Agriculture, Building, Transport, Governance
EN
Dr. Michiel Schaeffer, Climate Analytics
EN

How can science guide governments in responding to the climate crisis?

"I believe the climate crisis is very clear, the science is very clear. There are substantial differences between 1.5 and 2 degrees. I think it’s time governments realised that these differences are very large, that risks are much lower at 1.5 degrees though even there, they are not at all negligible. 


The science is also clear that getting to well below 2 degrees or 1.5. degrees requires zero emissions by 2050 globally for CO2, and just two decades later for total greenhouse gases. 


Translating that information from the global level to a region like the EU, to the EU member states, is challenging, but we have achieved a lot of progress. 


It is clear that getting to zero emissions by 2050 for the EU is a very good idea. However, the pathway to get there is also essential, for two reasons: 


First, if the emissions in the mid-term like until 2030 are too high, for example at the current EU’s NDC [the climate pledge towards the UN climate talks] level, that is not sufficient. Because the overall emissions in the whole time period until 2050 are too high to achieve the Paris Agreement goals. 


Secondly, if the emissions by 2030 are still too high, you also set up the system for failure, because then the 2030 to 2050 emissions [reductions] will be very rapid whereas we haven’t actually made the changes necessary in the decade to 2030 to make them happen.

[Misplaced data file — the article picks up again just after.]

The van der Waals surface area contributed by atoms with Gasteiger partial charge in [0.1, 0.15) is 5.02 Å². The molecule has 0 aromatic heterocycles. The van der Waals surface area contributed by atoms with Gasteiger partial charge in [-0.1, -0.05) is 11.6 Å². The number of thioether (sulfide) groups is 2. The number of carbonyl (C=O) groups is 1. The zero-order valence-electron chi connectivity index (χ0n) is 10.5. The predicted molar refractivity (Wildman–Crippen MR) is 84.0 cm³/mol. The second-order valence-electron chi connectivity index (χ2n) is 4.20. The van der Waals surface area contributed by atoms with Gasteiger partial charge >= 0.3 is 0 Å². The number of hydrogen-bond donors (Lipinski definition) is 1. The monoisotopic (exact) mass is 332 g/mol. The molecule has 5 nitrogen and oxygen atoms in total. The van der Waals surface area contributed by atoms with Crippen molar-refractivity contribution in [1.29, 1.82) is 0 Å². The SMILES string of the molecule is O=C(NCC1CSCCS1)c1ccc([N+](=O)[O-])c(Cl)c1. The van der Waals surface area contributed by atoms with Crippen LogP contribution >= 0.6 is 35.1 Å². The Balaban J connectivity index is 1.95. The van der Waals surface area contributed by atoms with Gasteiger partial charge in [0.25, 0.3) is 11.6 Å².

So that’s one very important element at the global and at the EU level. And if you go to the member states of the EU, that’s of course where the real action happens. We did a lot of work on this and recently came up with very interesting concepts that I think will be very helpful to shape policy and to engage action. If you go into the member states and you look at what is actually happening, what are the best examples in businesses, in communities, around the country or around the region… If you add it all together and scale that up in a country - doesn’t matter if it’s South, West or Eastern Europe -  if you look locally at all of those actions and scale them up to a nation and you scale them up to the EU, then actually we get pretty close to what we need to do anyway for the Paris Agreement. And in some sectors, we go even beyond the minimum level required for 1.5 degrees. So studies like this, as well as all of the work done to look at the economic and technical feasibility, show that the EU and its member states can make their contributions to achieve 1.5 degrees at a global scale."

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